Courts have been flexing their muscles when it comes to inquiring into the validity of regulations. We have discussed some high profile cases, such as Loving, Florida Bankers and Altera, (e.g., see Pat Smith’s guest post last month discussing Altera v Comm’r and the Tax Court’s striking down regulations under section 482 dealing with cost-sharing agreements for the development of intangibles).
Last month the Tax Court in McDonald v Commissioner again considered a challenge to regulations; this time involving regs that have been around a while that mandate the time when taxpayers can elect to exclude foreign earned income under Section 911. The case applies the Chevron two-step inquiry in finding that the regulations are valid and reminds us that challenges to regulations face a pretty tough standard. At the same time, the Tax Court’s Chevron Step Two inquiry in McDonald does show that the courts are willing to look carefully at Treasury’s reasoning in promulgating regulations, including whether in issuing final regs Treasury was responsive to comments.
I’ll briefly summarize the facts and explore the court’s Chevron inquiry.
Background and Main Taxpayer Argument
Ms. McDonald lived and worked abroad for part of 2009 and failed to timely file a return. The IRS prepared a substitute for return and then issued notice of deficiency in April 2012. Not petitioning Tax Court, she filed a Form 1040 in May 2012 attaching a Form 2555, “Foreign Earned Income”, claiming a Foreign Earned Income Exclusion of about $23,000. With the return McDonald filed she also sent in about $3,000 which was the balance due taking into account the exclusion. The IRS then issued another notice of deficiency disallowing the exclusion because she failed to file the Form 2555 in accordance with the regulatory deadlines I discuss below. Ms. McDonald filed a petition challenging the disallowance as well as the IRS’s imposition of civil penalties. The case came up on a partial summary judgment motion addressing the exclusion.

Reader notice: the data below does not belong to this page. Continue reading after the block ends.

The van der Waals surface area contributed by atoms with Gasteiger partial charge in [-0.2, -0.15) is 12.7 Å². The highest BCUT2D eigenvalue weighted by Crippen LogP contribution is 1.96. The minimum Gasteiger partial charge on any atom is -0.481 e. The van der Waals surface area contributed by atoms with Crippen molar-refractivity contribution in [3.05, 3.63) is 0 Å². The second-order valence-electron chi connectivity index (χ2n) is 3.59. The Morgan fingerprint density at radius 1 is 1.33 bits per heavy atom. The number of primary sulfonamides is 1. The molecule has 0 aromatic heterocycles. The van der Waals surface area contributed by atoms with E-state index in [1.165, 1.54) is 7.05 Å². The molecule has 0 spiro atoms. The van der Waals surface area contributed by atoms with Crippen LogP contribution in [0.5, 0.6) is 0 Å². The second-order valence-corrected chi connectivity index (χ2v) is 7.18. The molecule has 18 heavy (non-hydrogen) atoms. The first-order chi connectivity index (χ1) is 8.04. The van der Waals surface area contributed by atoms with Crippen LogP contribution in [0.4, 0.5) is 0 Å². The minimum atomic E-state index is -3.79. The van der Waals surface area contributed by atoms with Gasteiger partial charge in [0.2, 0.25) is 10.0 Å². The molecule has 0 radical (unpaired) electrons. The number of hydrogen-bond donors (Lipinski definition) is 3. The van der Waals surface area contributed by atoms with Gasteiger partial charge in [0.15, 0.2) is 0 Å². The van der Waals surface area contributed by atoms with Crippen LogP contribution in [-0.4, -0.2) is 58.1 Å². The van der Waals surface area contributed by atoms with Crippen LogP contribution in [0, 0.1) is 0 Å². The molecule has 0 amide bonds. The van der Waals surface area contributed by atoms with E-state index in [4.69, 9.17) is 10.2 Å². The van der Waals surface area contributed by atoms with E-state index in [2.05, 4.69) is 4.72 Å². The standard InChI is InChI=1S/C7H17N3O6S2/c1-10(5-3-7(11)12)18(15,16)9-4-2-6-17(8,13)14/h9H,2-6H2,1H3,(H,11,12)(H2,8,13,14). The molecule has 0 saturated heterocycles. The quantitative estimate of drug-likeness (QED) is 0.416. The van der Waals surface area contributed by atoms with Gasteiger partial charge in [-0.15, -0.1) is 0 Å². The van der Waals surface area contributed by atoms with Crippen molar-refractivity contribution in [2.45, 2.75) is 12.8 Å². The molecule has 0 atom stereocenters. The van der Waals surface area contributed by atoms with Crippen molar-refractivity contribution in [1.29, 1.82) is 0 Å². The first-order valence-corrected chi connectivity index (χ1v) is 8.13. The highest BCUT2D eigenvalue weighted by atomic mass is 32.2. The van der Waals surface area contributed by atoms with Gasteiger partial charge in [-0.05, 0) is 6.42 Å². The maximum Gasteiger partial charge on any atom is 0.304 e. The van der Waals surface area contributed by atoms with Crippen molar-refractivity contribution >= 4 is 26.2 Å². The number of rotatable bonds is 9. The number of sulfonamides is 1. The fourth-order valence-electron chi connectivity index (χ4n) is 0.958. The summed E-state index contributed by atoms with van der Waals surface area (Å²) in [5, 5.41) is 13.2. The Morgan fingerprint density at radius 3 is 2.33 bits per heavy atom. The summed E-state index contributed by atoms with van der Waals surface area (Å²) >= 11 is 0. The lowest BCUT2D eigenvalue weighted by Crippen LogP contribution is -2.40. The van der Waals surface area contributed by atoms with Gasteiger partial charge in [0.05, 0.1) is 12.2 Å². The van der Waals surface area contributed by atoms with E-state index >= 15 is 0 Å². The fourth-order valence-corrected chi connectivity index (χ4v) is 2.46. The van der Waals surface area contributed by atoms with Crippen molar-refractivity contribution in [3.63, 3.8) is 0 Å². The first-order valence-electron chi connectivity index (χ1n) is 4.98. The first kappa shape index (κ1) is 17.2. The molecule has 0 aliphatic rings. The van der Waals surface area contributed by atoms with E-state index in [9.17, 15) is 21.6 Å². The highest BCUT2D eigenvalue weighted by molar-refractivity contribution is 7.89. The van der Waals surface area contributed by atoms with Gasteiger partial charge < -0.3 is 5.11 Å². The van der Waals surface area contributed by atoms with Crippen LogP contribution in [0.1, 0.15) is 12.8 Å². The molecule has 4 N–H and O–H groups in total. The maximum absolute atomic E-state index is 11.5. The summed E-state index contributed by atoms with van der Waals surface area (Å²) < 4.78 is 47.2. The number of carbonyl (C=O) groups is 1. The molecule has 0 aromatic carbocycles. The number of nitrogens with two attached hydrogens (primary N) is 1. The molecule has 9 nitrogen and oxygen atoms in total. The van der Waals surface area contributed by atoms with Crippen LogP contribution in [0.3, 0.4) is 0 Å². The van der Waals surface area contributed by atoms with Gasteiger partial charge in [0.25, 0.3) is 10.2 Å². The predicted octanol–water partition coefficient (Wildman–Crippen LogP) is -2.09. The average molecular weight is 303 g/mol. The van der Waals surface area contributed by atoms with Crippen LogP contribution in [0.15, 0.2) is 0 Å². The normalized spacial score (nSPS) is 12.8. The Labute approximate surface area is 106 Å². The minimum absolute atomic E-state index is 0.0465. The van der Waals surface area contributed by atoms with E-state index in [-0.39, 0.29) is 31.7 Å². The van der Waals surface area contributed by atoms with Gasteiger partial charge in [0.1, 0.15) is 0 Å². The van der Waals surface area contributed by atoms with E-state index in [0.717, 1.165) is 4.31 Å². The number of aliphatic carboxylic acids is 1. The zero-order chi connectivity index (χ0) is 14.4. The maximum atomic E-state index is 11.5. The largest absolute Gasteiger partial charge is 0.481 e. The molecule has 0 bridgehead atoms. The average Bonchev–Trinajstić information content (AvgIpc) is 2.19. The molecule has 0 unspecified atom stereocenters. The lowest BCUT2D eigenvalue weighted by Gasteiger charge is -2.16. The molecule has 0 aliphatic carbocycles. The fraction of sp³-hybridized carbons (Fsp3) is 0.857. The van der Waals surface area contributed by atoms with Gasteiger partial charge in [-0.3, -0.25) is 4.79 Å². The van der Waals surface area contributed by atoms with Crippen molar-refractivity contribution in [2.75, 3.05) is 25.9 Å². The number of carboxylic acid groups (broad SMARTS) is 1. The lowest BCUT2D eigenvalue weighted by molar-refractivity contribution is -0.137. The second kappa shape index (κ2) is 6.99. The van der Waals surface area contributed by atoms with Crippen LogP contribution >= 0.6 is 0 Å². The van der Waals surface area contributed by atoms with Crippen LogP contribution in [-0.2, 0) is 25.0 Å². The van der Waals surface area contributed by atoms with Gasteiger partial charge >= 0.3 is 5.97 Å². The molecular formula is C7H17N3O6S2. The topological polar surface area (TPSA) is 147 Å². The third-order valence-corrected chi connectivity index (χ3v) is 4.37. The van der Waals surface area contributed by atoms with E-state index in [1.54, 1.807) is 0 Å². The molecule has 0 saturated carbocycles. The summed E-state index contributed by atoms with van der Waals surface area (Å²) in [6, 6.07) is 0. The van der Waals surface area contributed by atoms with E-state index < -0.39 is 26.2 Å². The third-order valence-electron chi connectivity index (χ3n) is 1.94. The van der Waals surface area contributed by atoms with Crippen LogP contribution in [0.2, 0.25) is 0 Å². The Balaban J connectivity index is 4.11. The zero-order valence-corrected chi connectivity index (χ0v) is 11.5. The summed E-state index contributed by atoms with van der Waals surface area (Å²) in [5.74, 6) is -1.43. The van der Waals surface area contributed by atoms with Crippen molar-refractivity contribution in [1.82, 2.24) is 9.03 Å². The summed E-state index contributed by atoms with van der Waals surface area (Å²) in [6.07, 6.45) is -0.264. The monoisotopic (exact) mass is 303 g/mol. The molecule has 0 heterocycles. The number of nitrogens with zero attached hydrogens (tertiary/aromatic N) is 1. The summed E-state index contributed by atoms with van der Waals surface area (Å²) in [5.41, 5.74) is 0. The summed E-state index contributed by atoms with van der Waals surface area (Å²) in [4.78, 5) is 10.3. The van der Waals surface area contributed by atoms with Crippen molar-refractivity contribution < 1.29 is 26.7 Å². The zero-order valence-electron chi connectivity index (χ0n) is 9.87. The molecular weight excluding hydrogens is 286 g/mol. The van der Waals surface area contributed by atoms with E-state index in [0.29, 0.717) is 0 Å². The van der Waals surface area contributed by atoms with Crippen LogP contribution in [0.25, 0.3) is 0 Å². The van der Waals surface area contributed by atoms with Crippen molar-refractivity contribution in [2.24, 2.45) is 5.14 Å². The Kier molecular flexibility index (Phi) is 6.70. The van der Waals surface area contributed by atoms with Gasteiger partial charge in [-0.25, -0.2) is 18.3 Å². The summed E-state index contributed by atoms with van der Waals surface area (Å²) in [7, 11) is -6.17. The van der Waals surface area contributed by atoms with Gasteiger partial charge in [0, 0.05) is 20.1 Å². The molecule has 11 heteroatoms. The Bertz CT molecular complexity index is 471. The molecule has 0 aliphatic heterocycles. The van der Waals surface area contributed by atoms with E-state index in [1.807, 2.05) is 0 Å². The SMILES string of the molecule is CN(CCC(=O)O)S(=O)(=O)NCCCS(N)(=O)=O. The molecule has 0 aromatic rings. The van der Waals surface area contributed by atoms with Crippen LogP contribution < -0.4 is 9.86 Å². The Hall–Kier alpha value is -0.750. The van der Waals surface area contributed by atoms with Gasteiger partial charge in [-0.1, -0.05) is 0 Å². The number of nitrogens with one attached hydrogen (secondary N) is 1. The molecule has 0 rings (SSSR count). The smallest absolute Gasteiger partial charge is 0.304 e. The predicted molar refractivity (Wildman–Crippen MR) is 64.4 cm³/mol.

At issue in the motion was whether the IRS should allow McDonald’s late filed Form 2555 and thus permit her to elect the exclusion to which she would have been entitled to take had she filed it earlier.
While Section 911 is silent on when taxpayers must file a 2555 or comparable form electing the exclusion, Treasury promulgated regs addressing the issue. Reg. Section 1.911-7(a)(2)(i)(A)-(C) provides three main deadlines: 1) with the original return, 2) at a time that would be timely under Section 6511(a) for filing refund claims, or 3) within one year of the due date of the original return (without regard to extensions).
1.911-7(a)(2)(i)(D) also allows for a taxpayer to elect the exclusion if the taxpayer does not satisfy any of the three options above and either of the following applies:
(1) The taxpayer owes no federal income tax after taking into account the exclusion and files Form 1040 with Form 2555 or a comparable form attached either before or after the Internal Revenue Service discovers that the taxpayer failed to elect the exclusion; or
(2) The taxpayer owes federal income tax after taking into account the exclusion and files Form 1040 with Form 2555 or a comparable form attached before the Internal Revenue Service discovers that the taxpayer failed to elect the exclusion.
The Chevron Inquiry